Fears over home care services in Belfast

Phyllis McQuillan of Colin Care with Annie Armstrong of the Colin Neighbourhood Partnership. Phyllis McQuillan of Colin Care with Annie Armstrong of the Colin Neighbourhood Partnership.
By Brónach Ní Thuama

THE MANAGEMENT of Colin Care – who provide assistance and personal care needs to people in their homes – have claimed that Belfast Trust’s tender process is “badly flawed”.

The Trust decided to put their domiciliary care contract out to tender last August but dramatically reduced the number of providers from 45 to just nine – effectively ruling Colin Care out of the process. There are now fears of job losses in West Belfast as a result of the decision, as well as a reduction in carers looking after local people, while people at home could now receive a reduced service or no service at all. Annie Armstrong, Neighbourhood Renewal Manager for Colin Neighbourhood Partnership, said they have provided domiciliary care services for the Belfast Trust and the South Eastern Trust since 2006.

“We are a social enterprise project, the company was set up to provide a better quality service to local people who need it and to create employment in our area.

“We saw flaws in the service that was being provided to people previously and we wanted to do it better. We also wanted to be a better employer in terms of paying good rates, sick pay and creating a pathway for people to go on and do other jobs.”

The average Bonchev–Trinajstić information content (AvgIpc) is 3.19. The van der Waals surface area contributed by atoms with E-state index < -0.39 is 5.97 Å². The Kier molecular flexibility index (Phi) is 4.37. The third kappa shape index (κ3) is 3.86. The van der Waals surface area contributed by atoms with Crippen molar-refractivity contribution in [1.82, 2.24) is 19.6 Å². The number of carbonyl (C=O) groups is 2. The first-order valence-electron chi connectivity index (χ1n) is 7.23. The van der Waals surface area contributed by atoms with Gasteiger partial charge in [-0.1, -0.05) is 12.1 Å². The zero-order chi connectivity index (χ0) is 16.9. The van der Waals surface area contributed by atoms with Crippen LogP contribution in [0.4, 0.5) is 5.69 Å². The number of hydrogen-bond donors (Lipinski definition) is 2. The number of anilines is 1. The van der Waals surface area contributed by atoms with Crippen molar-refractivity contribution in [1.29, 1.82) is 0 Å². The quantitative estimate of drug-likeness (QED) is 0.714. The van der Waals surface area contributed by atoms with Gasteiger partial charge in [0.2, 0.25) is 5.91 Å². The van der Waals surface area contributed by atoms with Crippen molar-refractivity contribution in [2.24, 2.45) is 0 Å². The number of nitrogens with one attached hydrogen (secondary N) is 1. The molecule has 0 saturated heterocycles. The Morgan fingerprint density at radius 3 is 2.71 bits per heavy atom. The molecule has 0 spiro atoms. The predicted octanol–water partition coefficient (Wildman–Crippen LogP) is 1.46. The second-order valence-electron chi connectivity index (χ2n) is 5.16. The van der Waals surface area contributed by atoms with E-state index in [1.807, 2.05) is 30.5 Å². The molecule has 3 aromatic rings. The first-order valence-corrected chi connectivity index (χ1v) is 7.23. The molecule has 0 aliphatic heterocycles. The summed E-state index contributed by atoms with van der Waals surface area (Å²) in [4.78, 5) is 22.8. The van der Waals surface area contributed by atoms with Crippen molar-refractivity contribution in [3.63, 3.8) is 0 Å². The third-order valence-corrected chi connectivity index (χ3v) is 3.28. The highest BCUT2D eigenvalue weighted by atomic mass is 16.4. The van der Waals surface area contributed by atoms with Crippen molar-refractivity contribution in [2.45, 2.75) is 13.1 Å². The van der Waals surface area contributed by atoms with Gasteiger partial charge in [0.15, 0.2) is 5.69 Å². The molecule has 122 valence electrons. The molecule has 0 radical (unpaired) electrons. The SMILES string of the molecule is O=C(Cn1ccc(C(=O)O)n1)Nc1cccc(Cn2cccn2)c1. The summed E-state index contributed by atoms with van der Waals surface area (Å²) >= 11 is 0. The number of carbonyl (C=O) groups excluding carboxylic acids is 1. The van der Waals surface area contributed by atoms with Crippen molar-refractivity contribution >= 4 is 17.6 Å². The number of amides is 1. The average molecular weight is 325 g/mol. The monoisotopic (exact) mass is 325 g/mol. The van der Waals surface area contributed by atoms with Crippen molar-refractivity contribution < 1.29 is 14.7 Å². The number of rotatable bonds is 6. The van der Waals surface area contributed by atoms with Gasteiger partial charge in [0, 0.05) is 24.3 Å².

“People would be lost without our staff, the vast majority of our staff are local people. It was always about creating employment in that area where there was and still is a lack of good quality employment.”

Colin Care currently employ 80 staff members and they pride themselves on working around their staff’s busy lifestyles.

Annie said: “Through the tendering process the staff can gain employment with the people who were successful in winning the contract but the difference here is we work around our staff, we try to give them the hours that suit them in terms of childcare. I’m not sure that another employer could do that.

“We are very successful in recruitment when compared to other domiciliary care services, it’s hard work, the conditions aren’t always great and the hours can be very anti-social.